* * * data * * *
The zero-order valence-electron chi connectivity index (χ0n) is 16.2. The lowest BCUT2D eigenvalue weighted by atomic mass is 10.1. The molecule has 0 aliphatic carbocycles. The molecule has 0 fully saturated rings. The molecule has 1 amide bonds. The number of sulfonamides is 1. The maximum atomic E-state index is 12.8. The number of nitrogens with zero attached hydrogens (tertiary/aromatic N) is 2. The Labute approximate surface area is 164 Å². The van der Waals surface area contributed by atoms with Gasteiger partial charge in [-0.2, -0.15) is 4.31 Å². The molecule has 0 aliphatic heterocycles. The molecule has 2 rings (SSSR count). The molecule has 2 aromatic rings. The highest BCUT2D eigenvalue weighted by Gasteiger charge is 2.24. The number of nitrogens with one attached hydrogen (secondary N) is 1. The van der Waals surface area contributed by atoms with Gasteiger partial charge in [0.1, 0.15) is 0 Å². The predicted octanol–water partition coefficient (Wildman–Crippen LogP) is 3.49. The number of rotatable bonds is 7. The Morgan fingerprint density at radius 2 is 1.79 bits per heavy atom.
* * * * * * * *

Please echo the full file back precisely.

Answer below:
The zero-order valence-electron chi connectivity index (χ0n) is 16.2. The lowest BCUT2D eigenvalue weighted by atomic mass is 10.1. The molecule has 0 aliphatic carbocycles. The molecule has 0 fully saturated rings. The molecule has 1 amide bonds. The number of sulfonamides is 1. The maximum atomic E-state index is 12.8. The number of nitrogens with zero attached hydrogens (tertiary/aromatic N) is 2. The Labute approximate surface area is 164 Å². The van der Waals surface area contributed by atoms with Gasteiger partial charge in [-0.2, -0.15) is 4.31 Å². The molecule has 0 aliphatic heterocycles. The molecule has 2 rings (SSSR count). The molecule has 2 aromatic rings. The highest BCUT2D eigenvalue weighted by Gasteiger charge is 2.24. The number of nitrogens with one attached hydrogen (secondary N) is 1. The van der Waals surface area contributed by atoms with Gasteiger partial charge in [0.1, 0.15) is 0 Å². The predicted octanol–water partition coefficient (Wildman–Crippen LogP) is 3.49. The number of rotatable bonds is 7. The Morgan fingerprint density at radius 2 is 1.79 bits per heavy atom.